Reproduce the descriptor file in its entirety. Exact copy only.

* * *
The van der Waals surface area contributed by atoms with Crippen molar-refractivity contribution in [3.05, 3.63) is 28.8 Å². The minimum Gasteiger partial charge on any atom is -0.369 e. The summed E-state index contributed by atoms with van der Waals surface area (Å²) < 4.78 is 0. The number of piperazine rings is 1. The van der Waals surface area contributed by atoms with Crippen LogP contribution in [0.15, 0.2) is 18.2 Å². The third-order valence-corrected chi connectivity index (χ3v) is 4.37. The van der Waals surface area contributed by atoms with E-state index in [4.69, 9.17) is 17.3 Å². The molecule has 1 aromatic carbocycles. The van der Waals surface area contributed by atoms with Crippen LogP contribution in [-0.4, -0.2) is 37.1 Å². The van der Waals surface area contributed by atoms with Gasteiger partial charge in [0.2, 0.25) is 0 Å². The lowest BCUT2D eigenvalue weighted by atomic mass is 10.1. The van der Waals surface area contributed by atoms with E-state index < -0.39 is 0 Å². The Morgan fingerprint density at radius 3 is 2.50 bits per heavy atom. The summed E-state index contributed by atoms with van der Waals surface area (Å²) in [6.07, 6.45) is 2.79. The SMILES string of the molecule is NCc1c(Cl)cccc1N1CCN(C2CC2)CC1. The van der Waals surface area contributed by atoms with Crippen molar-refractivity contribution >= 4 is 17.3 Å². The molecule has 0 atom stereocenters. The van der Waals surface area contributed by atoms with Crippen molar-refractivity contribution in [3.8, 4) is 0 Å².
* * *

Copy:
The van der Waals surface area contributed by atoms with Crippen molar-refractivity contribution in [3.05, 3.63) is 28.8 Å². The minimum Gasteiger partial charge on any atom is -0.369 e. The summed E-state index contributed by atoms with van der Waals surface area (Å²) < 4.78 is 0. The number of piperazine rings is 1. The van der Waals surface area contributed by atoms with Crippen LogP contribution in [0.15, 0.2) is 18.2 Å². The third-order valence-corrected chi connectivity index (χ3v) is 4.37. The van der Waals surface area contributed by atoms with E-state index in [4.69, 9.17) is 17.3 Å². The molecule has 1 aromatic carbocycles. The van der Waals surface area contributed by atoms with Crippen LogP contribution in [-0.4, -0.2) is 37.1 Å². The van der Waals surface area contributed by atoms with Gasteiger partial charge in [0.2, 0.25) is 0 Å². The lowest BCUT2D eigenvalue weighted by atomic mass is 10.1. The van der Waals surface area contributed by atoms with E-state index < -0.39 is 0 Å². The Morgan fingerprint density at radius 3 is 2.50 bits per heavy atom. The summed E-state index contributed by atoms with van der Waals surface area (Å²) in [6.07, 6.45) is 2.79. The SMILES string of the molecule is NCc1c(Cl)cccc1N1CCN(C2CC2)CC1. The van der Waals surface area contributed by atoms with Crippen molar-refractivity contribution >= 4 is 17.3 Å². The molecule has 0 atom stereocenters. The van der Waals surface area contributed by atoms with Crippen molar-refractivity contribution in [3.8, 4) is 0 Å².